|Project Rationale and Linkage to Country/Regional Strategy
The project aims to respond to the needs of Tajikistan. The project will empower the country's unemployed and underemployed youths and adults to take advantage of employment and income opportunities in domestic and international labor markets through provision of quality training. A key feature of the project is the institutionalization of mechanisms for engaging the private sector in technical and vocational education and training (TVET) at the policy and operational levels.
The challenge in reducing poverty remains daunting. The official unemployment figure is low at about 2.2% over the past decade but it masks a high rate of underemployment, particularly in the rural areas with seasonal activities. In addition to the existing stock of largely unskilled labor, some 150,000 youth without employable skills enter the labor force every year. At the same time, a number of jobs in industries remain unfilled due to lack of qualified and skilled applicants. Lack of opportunities, particularly for the unskilled, forces many to seek employment overseas. Annually around 800,000 Tajik workers find work abroad, over 90% in Russia. In 2014, remittances of these workers amounted to $4.2 billion or almost half of GDP making Tajikistan the most remittance-dependent among the developing countries. The role of migrant workers therefore is critical to the economy at this stage of the country's development.
While employment through international migration is very important, the workforce needs of the local industries are a key focus as these ultimately provide a sustainable solution to the perennial problem of underemployment and poverty in the country. A major challenge is how to ensure an adequate supply of trained workers to meet the requirements of both overseas and domestic labor markets. This responsibility falls on the country's education and training system, more specifically the TVET system, which unfortunately does not meet expectations.
Tajikistan's network of TVET providers comprises public institutions including: (i) 63 primary vocational education schools (now called lyceums) and 49 secondary vocational education schools (now called technical colleges) under the Ministry of Education (MOE); and (ii) 30 adult learning centers with 40 branches in the districts under the Ministry of Labor and Social Protection (MOLSP). The National Adult Training Center (NATC) in Dushanbe serves as the model and as a central resource center.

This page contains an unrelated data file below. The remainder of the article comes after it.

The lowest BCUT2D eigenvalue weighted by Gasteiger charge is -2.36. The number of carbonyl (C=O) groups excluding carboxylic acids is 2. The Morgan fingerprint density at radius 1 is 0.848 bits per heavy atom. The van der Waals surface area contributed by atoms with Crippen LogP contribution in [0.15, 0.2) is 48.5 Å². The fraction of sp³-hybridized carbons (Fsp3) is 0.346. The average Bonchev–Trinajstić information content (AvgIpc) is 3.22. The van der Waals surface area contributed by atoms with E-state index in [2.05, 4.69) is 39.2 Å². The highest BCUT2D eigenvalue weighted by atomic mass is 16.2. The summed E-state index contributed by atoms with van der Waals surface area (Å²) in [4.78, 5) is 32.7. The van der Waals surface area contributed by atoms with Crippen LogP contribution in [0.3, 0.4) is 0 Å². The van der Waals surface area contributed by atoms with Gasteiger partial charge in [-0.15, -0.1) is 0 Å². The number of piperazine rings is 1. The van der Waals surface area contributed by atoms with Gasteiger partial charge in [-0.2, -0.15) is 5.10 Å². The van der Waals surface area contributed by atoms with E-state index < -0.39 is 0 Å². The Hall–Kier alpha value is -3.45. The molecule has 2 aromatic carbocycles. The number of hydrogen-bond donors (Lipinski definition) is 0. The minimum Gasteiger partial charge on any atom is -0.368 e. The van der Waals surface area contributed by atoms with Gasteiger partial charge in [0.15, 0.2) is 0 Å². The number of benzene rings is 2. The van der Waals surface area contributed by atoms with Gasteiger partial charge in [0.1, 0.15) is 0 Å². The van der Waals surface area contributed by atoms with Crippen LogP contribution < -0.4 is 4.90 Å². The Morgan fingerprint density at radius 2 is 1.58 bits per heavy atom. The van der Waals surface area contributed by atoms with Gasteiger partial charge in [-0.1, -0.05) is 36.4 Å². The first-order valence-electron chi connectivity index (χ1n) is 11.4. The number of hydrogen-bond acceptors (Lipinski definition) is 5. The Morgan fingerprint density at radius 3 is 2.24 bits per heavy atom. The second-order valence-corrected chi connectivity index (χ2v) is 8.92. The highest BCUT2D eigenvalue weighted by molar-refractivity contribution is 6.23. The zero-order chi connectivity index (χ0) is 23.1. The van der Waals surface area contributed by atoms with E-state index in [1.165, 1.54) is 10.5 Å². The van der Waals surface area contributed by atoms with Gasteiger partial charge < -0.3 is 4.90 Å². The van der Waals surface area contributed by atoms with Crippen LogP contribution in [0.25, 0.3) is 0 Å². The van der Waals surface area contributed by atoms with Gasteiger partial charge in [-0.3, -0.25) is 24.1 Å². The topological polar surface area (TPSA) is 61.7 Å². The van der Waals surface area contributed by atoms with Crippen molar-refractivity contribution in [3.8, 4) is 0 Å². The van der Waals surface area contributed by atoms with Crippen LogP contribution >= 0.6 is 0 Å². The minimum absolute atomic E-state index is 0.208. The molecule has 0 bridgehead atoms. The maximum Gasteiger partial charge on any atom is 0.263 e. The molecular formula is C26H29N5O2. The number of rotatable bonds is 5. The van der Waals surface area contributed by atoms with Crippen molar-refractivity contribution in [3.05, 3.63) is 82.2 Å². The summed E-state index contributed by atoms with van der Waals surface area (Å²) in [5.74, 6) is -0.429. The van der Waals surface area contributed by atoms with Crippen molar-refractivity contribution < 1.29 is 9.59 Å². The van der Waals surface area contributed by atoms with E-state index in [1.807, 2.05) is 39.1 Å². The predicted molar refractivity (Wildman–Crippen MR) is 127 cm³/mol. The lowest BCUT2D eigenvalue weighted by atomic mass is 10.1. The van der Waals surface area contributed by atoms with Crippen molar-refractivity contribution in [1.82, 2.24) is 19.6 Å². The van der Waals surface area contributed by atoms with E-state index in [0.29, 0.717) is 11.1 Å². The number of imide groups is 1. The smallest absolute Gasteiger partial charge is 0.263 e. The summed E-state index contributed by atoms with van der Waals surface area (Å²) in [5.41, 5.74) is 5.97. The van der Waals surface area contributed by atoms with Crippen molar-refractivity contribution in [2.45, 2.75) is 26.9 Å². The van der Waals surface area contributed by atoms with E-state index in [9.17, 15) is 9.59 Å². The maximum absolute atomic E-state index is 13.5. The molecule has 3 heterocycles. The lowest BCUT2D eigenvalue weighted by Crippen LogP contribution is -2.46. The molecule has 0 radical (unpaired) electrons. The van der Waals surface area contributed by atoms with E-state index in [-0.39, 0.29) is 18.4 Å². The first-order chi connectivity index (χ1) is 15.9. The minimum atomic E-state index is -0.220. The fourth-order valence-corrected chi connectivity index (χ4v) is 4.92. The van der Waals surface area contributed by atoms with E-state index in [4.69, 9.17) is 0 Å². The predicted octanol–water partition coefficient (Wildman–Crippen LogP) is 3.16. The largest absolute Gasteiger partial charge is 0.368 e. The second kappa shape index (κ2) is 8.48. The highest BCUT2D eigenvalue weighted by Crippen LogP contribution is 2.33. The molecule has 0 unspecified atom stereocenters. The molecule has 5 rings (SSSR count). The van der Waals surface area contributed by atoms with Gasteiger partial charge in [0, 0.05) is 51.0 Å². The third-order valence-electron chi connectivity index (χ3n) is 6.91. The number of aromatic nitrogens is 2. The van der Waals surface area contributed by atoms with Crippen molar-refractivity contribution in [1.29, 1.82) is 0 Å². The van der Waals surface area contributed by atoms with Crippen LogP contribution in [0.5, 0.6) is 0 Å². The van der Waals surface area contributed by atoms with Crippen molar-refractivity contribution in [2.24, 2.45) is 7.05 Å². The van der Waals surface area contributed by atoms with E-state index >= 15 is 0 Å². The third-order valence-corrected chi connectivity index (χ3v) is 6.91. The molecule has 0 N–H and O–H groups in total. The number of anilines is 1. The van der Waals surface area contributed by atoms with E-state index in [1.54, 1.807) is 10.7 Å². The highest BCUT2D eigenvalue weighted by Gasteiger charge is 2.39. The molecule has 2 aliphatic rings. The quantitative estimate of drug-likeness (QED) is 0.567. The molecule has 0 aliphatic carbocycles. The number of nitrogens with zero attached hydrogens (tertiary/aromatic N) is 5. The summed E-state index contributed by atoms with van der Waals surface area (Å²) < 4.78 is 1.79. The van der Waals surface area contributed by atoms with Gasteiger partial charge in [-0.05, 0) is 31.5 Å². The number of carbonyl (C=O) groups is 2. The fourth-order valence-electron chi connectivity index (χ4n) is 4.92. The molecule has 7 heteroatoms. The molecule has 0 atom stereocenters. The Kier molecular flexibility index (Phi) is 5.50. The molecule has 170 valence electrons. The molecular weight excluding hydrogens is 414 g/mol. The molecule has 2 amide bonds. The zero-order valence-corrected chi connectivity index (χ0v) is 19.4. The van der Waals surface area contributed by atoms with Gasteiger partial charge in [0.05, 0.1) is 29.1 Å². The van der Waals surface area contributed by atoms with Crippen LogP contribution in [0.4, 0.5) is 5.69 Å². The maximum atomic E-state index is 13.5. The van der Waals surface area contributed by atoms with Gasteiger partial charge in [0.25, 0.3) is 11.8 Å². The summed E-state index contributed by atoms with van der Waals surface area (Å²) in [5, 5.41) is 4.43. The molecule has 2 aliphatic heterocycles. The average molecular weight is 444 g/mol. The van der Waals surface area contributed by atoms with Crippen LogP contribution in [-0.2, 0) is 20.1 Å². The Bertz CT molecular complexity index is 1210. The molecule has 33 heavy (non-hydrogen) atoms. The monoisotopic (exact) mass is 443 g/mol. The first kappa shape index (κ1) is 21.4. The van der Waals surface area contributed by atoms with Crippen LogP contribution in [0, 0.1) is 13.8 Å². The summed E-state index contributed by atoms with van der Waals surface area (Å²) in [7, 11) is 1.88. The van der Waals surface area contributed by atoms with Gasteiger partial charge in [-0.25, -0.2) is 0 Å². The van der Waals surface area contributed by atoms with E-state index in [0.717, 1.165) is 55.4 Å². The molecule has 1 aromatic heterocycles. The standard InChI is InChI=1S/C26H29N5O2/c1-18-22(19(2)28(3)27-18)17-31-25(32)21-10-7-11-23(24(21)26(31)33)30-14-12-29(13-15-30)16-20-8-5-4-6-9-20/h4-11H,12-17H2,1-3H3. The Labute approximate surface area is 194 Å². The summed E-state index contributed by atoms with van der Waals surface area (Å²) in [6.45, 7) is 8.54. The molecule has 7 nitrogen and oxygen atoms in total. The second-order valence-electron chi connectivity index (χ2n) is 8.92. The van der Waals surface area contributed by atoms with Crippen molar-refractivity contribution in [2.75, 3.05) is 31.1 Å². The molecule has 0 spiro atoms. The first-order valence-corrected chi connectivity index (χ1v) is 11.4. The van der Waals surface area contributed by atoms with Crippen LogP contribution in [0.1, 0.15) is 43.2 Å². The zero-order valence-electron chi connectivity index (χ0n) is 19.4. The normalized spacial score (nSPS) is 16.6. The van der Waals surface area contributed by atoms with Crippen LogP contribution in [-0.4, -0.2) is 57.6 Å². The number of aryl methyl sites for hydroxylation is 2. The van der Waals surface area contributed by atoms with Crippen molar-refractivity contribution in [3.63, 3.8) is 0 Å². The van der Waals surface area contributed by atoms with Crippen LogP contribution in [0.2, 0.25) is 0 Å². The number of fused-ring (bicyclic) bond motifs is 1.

The lyceums offer 1-2 year courses with an enrollment of 23,857 in 2012. Technical colleges offer 2 to 4 year courses with 40,095 enrolled during the same school year. Both the lyceums and technical colleges also offer short courses (3, 6, 9, and 12 months) and trained 47,000 youths and adults in 2012. The adult learning centers offer only short courses and trained 53,000 in 2012. Women comprise about 30% of the total enrollment. About 30-40% of the students in long courses and majority of trainees in short courses pay for the cost of training which provides the TVET institutions a significant source of revenues to augment their limited budget and increases the sustainability of the system.
The TVET system however faces major constraints including outdated curriculum and learning materials, obsolete and inadequate equipment base, dilapidated school buildings and unmaintained and damaged dormitories, teachers and masters advanced in years with little staff development and succession planning, little or no linkage with industries, absence of modern approaches to school management, and continuing underinvestment in TVET in general. While a large number of graduates are produced each year, they lack modern skills and qualifications relevant to the labor market demands. In the Global Competitiveness Report (World Economic Forum, 2010-11), the 'poor work ethic in the national labor force' and the 'inadequately educated workforce' ranked 5th and 6th, respectively, among the most problematic factors in doing business in Tajikistan, reducing the country's competitiveness and acting as binding constraints to economic growth.
The Government of Tajikistan (the government) has taken certain initiatives to address the dire situation of the TVET sector. In 2012 the government approved the 'State Program to Reform the TVET System, 2013-2020' outlining the different strategies and programs that need to be undertaken in a coherent and coordinated manner to reform and modernize the TVET sector. Its implementation requires political will and continued support from development partners. The project aims to fully support of the government's TVET reform program. With its emphasis on private sector development and reducing the cost of doing business, it is also consistent with ADB''s Tajikistan Country Partnership Strategy, 2010-14.